The “Drei Gleichen” Hike

Already when I first sat in the car from NRW in the direction of Erfurt, I noticed three castles shortly after Gotha, which stand on neighboring hills and are clearly visible from the highway. Nowadays I know that these are the so-called “Drei Gleichen”. At that time I planned to visit these three castles one day. Shortly thereafter, however, the idea unfortunately fell into oblivion again. When we recently walked a section of the 3 Towers Trail with Marie and Christopher, Marie made the suggestion to do the hike at the Drei Gleichen. She had already done this twice and the path was quite beautiful and also not too strenuous. On 13 June 2021 we finally put this idea into practice.

The actual start of the route is indicated on hiking guides at a rest area in Mühlberg. However, since this is a circular route, one can also start at any other point. Because the rest area is difficult to reach by public transportation, we took the train from Weimar to Wandersleben instead and hiked from there. Wandersleben is a very small picturesque village through which, appropriately for the name, several hiking routes led. Therefore, there were also some pretty signposts and info signs. On a positive note, many of the info signs even had an English translation on the back.

After a short time we already reached the first of the three castles, which is quite appropriately called simply “Gleichen Castle”. Although one has to pay an entrance fee here, it is not expensive and most of the money is used to maintain the castle. Since the tower was closed due to Corona, the entrance fee when we were there was only 1€ per person. On the grounds of the castle, we spread out in the grass the food we had brought with us and had a picnic first, since it was already lunchtime by then. Kevin and I had two salads with us, which were the same ones I had already prepared for my complete 3-tower hike, and we had also chopped up some vegetables for snacking. Christopher and Marie had food with them, too. After our hunger was satisfied, we looked around the castle grounds a bit. The castle itself was mainly a ruin, but there were labels where what was located and a few things, such as a very dark cellar and funnily the toilet were even completely intact.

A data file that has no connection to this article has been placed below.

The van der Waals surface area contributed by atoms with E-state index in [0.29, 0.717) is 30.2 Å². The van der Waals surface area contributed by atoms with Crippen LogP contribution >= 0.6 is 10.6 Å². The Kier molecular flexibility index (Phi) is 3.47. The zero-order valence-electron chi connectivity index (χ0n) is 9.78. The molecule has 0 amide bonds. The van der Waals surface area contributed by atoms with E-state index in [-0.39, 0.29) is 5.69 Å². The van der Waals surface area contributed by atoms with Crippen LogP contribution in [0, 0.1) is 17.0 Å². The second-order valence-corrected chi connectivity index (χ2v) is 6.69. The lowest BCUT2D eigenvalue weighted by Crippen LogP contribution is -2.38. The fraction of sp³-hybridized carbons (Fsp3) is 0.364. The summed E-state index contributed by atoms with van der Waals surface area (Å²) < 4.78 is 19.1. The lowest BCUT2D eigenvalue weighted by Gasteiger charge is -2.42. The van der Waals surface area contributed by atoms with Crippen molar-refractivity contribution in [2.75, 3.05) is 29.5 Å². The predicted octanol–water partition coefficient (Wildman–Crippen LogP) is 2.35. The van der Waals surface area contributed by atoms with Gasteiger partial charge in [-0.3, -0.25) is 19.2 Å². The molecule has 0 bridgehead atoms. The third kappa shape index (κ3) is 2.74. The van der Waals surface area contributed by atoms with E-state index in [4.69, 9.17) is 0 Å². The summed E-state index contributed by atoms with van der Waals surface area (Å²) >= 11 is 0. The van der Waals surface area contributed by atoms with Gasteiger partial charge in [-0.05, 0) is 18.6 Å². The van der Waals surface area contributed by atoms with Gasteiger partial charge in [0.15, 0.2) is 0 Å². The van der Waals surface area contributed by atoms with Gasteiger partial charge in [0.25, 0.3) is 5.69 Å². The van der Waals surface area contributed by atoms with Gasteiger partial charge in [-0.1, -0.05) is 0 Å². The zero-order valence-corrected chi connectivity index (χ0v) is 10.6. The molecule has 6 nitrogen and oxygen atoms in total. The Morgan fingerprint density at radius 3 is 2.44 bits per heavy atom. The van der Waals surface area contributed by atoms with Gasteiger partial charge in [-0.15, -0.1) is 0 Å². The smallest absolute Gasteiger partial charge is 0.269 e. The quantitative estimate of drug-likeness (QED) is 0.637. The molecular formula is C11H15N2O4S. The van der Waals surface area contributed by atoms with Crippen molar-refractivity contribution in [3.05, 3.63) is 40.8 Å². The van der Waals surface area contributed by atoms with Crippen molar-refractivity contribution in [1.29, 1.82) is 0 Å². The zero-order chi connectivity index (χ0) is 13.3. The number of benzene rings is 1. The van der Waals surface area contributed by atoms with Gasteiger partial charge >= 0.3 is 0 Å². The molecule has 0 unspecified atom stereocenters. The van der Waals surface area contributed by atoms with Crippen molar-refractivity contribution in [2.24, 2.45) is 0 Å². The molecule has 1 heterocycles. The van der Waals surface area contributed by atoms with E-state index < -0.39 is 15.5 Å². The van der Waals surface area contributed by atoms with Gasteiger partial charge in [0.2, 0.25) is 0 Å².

Next, we continued along a fairly varied hiking trail to the Mühlburg. This one was a little better preserved, but since it was only possible to visit the castle square and everything else was closed, we had to pay here exceptionally no entrance fee. From here, one has some nice views of the surrounding villages, but also of Gleichen Castle, which we just visited. Next to the castle are also the remains of a chapel, which was built in honor of a Thuringian saint with the wonderful name Radegunde.

The walk to the next castle, Wachsenburg, felt the longest (and probably was). The last few meters were steeply uphill and just before the home stretch we were told that the castle was closed. Christopher gave up on that and sat on a bench. The rest of us, however, bravely hiked up, because even though the castle was closed, we could still catch a glimpse of it and in the end claim that we really were at all three castles. As expected, we didn’t get to see much more than the closed entrance gate, and even though there was a big “no photos” sign to the left of it, we allowed ourselves a few snapshots before descending back down to Christopher. Along the way, we kept running into people who, to their disappointment, we told about the castle’s closure. In itself, it was a pity that the Wachsenburg of all castles was closed, because it seemed the most beautiful of all three, at least from afar.

If the way to Wachsenburg was already long, the way back to Wandersleben felt just as long again. Still, there were a few little things to see, such as a pretty fishing pond, which we passed. Arriving in Wandersleben, we had almost an hour until our train should leave. Actually, the plan was to get cool drinks at the end, but since Wandersleben was so small, there was not even a vending machine on the track, let alone any coffee which would have open on a Sunday. Our last hope was a gas station at the entrance to the village, but unfortunately it was also closed. So we had no choice but to sit at the railroad track and wait for our train while every now and then an ICE passed us by. Arrived in Weimar, we allowed ourselves then instead at our favorite Italian restaurant near the station a pizza and let the day end in this way.

With the Drei Gleichen, I have now finally been able to cross something off my to-do list. The hike as such is really nice and certainly in normal times it is even nicer to be able to visit the castles properly. We had a great day, even if the way was a bit longer than expected due to the detour via Wandersleben. At the end of the day, my fitness app showed me a proud 20km, which includes the walk from our front door to the Weimar train station.